The way your body processes caffeine could be an early indicator of Parkinson’s disease.
A recent study by Japanese researchers may be the first step in a new way to detect and diagnose Parkinson’s disease. Parkinson’s disease is a neurodegenerative condition that slowly restricts motor function. As the condition attacks the central nervous system symptoms of tremors, spasms and stiffness increase leaving sufferers immobile. Parkinson’s usually doesn’t present with symptoms until later in life. Most people are diagnosed with the condition well into their forties or fifties, and even then, the disease is incredibly difficult to diagnose. Diagnosis of Parkinson’s can take at minimum about six months. Early detection and treatment are important, so researchers are constantly at work trying to find ways to identify the disease earlier with more precision. The answer to early detection of Parkinson’s just might be in your morning cup of joe.
This new study found that people with Parkinson’s disease most commonly had lower levels of caffeine than people without the condition. The differences in caffeine levels were tested after both test groups consumed the same amount of caffeine. Although there has been a previous study that suggests caffeine consumption could protect against the disease, the important thing to remember about these early studies is that the information discovered is the start to a better understanding of the disease, not final conclusions.
The researchers of the Juntendo University School of Medicine in Tokyo used over 100 patients with Parkinson’s and about 30 people who had not been diagnosed with the condition for their study. All of the participants reported regular daily consumption of about two cups of coffee each day. When tested, Parkinson’s sufferers’ caffeine levels were only about one-third of the levels in patients without the condition.
The theory proposed is that people with Parkinson’s disease don’t absorb caffeine in their small intestine the way people without the condition absorbs it. If further testing can support this theory, Parkinson’s could be diagnosed before the presentation of early symptoms by testing the absorption of caffeine and present caffeine metabolites.
“Early detection of Parkinson’s could change the way the condition is treated and could lead to methods of prevention.”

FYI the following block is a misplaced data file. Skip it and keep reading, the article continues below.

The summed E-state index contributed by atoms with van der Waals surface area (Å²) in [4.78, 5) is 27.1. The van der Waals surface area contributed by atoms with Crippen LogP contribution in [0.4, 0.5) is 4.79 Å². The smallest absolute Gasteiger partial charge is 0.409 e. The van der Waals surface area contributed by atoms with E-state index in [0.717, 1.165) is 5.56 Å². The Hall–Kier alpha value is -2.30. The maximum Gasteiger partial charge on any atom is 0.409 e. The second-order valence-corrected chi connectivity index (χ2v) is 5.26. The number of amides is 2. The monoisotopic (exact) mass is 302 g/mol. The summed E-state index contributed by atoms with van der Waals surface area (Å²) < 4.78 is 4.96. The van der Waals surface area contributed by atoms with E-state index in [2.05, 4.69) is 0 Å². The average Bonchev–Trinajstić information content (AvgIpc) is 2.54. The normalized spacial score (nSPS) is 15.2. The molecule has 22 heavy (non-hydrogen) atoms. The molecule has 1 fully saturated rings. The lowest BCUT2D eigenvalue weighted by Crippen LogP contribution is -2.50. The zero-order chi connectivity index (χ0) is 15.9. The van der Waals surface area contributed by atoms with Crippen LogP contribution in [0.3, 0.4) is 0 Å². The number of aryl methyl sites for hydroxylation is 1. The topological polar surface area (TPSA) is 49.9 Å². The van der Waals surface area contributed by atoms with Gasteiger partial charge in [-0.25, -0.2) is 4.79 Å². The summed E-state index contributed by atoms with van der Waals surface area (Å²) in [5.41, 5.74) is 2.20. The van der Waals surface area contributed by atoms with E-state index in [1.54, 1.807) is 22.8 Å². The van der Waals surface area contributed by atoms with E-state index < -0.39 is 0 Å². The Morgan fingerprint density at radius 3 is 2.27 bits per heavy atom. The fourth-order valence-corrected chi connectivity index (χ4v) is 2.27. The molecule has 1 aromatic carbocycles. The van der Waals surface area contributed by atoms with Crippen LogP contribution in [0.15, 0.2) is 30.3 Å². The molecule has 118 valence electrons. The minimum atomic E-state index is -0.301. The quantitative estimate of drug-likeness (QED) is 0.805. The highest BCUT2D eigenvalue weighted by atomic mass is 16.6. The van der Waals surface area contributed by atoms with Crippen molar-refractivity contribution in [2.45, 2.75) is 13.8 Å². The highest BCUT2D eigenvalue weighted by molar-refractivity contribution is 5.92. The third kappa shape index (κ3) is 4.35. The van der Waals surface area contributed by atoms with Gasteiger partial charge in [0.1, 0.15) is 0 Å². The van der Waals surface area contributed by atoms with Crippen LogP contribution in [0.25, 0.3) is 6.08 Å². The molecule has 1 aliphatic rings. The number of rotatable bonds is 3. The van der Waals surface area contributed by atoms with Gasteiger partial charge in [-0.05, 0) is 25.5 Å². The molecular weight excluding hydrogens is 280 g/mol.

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The next steps going forward will be to repeat the study on larger and more diverse groups of subjects to ensure the validity of the initial results. Once researchers can confirm that the results can be replicated, next testing will need to be done to ensure the results are isolated to Parkinson’s disease. Because similar neurodegenerative conditions like ALS and MS have similar symptoms and attack the same areas of the body, testing will need to be done to ensure the reaction to caffeine isn’t common to all of the conditions. This discovery would be beneficial to all neurodegenerative conditions but it wouldn’t simplify the Parkinson’s diagnosis process and wouldn’t help to achieve the goal of early detection.
The Michael J. Fox Foundation for Parkinson’s Research is excited about this study and the changes it could propose to detection, prevention, and diagnosis of the condition. They plan to use the extensive data they have collected thus far in combination with the findings of this study to hopefully replicate the results with a larger population. There is currently no cure for Parkinson’s disease, and current medications can only manage the symptoms, but at the moment nothing has been proven to effectively slow the progression of symptoms across all patients. Early detection of Parkinson’s could change the way the condition is treated and could lead to methods of prevention. Check the Michael J. Fox Foundation for Parkinson’s Research for more information about these advancements and plans for further research.